The mining industry is a source of international economic activity, with revenues of over 500 billion USD. It requires minute precision to move tons of rocks on machines, and any mistake in the finely tuned process can lead to major consequences in the mining operations.

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There are many risks facing those who work in the mining industry. Not necessarily the least of these being hearing loss. Working constantly next to heavy, loud equipment like conveying systems, drills, and other machinery should be enough to motivate mine workers to wear hearing-protective gear. But, many workers do not, and subsequently suffer some form of hearing loss. 
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Workplace hearing protection programs typically focus on individuals with normal hearing. But what about workers who already suffer from some level of hearing loss?  Even in quiet environments, workers with hearing loss face a number of challenges, including difficulty communicating with colleagues and problems with differentiating important sounds above background noises.

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Sensear – Year in Review

As a global leader in developing and manufacturing best-in-class digital communications headsets, Sensear continues to be proactive to the needs of our customers, both existing and prospective. 

To provide the quality and effective protection and communications functionality we’re committed to, we remain focused on our SENS (speech enhancement, noise suppression) technology and our “three circles” approach to our product offerings:

  • Hearing Protection – limiting output in the ear to 82dB

  • Total Communication – Face-to-face, two-way radio, Bluetooth cell phones, and short range. Integration with a variety of communications devices with Sensear headsets.

  • Situational awareness – 360 degree directional awareness of your surroundings
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There’s no question that the mining industry is filled with high-noise environments that require hearing protection devices (HPDs) in order for workers to perform safely. But when traditional HPDs interfere with worker communication, the devices are often removed so that workers can talk to one another, exposing them to the risk of hearing loss the HPDs were intended to prevent.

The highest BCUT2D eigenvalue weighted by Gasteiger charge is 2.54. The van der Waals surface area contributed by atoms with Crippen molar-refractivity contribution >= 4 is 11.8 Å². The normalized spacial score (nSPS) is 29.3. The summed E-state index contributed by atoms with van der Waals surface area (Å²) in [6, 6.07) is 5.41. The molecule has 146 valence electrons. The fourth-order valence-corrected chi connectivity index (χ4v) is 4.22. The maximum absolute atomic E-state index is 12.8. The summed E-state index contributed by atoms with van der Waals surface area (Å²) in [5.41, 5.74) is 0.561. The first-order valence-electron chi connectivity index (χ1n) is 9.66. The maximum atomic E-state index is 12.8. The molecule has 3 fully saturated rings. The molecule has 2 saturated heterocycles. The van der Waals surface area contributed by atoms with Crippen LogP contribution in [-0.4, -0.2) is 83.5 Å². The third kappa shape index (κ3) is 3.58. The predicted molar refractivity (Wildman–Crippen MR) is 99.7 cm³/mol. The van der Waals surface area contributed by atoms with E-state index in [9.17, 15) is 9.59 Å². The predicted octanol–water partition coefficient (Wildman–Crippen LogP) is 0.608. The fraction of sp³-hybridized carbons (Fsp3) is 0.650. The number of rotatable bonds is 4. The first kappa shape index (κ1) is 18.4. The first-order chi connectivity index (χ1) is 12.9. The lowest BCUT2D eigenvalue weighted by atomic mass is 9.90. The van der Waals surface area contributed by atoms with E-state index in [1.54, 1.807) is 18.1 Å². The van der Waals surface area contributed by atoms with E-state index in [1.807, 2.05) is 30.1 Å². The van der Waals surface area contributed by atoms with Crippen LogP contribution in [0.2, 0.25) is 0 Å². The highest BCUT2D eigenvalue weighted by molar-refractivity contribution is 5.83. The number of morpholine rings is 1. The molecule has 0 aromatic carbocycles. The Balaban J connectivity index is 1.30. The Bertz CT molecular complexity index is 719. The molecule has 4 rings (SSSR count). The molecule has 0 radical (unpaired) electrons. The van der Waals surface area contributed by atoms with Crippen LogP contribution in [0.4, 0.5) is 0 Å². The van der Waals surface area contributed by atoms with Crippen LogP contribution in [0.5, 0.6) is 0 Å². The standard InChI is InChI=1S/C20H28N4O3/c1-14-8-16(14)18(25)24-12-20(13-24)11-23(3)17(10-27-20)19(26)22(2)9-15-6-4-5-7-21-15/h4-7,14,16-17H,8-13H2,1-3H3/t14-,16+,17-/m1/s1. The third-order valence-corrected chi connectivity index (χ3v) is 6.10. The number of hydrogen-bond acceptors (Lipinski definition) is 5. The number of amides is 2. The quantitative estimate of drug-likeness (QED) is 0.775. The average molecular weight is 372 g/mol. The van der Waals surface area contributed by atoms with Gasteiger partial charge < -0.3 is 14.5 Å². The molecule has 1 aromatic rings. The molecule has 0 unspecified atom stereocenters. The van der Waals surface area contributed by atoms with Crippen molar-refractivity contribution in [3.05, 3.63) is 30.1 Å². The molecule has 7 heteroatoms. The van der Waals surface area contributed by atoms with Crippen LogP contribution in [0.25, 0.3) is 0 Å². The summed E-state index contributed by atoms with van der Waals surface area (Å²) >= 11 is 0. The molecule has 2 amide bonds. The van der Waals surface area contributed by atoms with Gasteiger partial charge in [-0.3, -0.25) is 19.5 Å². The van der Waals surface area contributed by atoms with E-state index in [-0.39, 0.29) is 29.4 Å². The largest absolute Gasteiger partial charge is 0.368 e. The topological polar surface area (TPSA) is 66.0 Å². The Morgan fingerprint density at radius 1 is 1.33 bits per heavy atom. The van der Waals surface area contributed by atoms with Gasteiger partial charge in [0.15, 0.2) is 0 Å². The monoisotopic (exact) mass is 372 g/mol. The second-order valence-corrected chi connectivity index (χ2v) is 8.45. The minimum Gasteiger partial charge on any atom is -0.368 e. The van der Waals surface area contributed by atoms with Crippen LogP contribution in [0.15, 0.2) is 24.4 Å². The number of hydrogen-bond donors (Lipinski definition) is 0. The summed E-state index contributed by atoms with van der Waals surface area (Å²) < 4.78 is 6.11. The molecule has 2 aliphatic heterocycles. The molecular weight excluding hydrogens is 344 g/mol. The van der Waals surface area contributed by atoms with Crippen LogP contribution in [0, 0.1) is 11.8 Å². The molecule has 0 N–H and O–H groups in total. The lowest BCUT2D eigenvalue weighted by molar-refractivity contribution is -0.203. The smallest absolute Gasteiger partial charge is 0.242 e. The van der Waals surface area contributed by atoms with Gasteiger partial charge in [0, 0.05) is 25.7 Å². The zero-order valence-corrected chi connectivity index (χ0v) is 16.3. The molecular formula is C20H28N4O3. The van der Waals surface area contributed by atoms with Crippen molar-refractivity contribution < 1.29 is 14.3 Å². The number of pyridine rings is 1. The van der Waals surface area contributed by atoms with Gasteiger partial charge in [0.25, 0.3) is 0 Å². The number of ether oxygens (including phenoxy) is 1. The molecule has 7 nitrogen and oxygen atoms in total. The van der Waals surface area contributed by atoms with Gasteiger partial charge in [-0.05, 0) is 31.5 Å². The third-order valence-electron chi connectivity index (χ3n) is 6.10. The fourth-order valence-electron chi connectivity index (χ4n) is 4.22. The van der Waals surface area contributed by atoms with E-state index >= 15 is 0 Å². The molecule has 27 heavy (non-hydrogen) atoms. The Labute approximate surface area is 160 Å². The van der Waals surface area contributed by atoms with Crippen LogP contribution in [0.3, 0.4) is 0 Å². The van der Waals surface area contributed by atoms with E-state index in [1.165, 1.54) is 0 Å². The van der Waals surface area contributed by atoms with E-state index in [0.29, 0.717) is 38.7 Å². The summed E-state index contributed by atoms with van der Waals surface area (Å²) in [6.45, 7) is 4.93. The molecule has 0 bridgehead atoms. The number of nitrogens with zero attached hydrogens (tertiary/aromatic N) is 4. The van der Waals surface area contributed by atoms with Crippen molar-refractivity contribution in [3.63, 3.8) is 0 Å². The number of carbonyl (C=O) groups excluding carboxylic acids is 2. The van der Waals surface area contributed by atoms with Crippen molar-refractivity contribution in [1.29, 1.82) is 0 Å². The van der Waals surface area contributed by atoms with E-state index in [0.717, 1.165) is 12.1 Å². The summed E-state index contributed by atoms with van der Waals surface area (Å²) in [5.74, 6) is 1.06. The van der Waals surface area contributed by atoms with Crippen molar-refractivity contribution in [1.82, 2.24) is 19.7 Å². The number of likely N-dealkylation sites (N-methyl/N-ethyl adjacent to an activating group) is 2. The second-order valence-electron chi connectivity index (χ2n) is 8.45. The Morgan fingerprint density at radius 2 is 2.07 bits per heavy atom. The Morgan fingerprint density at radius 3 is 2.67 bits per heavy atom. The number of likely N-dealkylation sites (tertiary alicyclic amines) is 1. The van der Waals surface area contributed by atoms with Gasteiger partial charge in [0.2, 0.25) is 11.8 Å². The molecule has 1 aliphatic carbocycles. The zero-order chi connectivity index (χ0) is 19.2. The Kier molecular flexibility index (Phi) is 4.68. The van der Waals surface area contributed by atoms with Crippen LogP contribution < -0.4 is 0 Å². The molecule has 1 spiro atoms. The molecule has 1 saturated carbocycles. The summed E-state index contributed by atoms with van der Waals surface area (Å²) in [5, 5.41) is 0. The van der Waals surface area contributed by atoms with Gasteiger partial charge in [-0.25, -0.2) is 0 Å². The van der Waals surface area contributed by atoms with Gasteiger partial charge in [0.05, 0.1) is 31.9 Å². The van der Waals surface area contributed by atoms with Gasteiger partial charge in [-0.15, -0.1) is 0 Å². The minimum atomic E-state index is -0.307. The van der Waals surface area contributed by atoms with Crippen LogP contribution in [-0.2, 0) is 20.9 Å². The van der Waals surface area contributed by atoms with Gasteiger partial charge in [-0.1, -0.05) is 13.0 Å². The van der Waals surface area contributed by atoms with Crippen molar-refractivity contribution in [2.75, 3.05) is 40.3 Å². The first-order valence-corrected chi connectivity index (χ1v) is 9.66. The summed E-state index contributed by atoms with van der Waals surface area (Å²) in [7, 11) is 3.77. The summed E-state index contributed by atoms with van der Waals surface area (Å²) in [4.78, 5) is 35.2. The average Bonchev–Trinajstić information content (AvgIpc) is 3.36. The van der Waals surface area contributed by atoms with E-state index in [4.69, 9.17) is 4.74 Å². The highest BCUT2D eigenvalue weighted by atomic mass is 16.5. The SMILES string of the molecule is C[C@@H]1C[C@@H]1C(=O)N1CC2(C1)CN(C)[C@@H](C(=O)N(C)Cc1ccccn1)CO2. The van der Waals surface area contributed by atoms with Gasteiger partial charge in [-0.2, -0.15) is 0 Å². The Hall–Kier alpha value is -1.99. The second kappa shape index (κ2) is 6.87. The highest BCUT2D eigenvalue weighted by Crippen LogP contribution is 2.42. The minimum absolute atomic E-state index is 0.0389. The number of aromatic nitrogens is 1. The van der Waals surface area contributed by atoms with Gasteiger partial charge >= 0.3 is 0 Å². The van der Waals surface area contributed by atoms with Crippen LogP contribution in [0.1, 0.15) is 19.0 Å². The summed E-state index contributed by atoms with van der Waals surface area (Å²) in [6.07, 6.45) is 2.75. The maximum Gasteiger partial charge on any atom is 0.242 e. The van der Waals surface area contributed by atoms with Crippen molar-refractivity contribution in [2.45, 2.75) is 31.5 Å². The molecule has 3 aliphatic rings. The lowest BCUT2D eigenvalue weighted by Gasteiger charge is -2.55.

This risk may be best summed up by the CDC, which features a paper on its website from the Noise Control Engineering Journal that states:

"[M]iners frequently complain of reduced audibility or confusion about identifying spoken words when wearing conventional hearing protectors. This leads to an increased risk of miners being struck by moving equipment or errors in communication with co-workers. Miners will often remove their hearing protectors to overcome these obstacles.”

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"Exposure to silica can be deadly, and limiting that exposure is essential. Every year, many exposed workers not only lose their ability to work, but also to breathe. This proposal is expected to prevent thousands of deaths from silicosis – an incurable and progressive disease – as well as lung cancer, other respiratory diseases, and kidney disease. Workers affected by silica are fathers, mothers, sisters and brothers lost to entirely preventable illnesses. We're looking forward to public comment on the proposal."

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  Download Sensear's 7 Degrees of Hearing Loss Infographic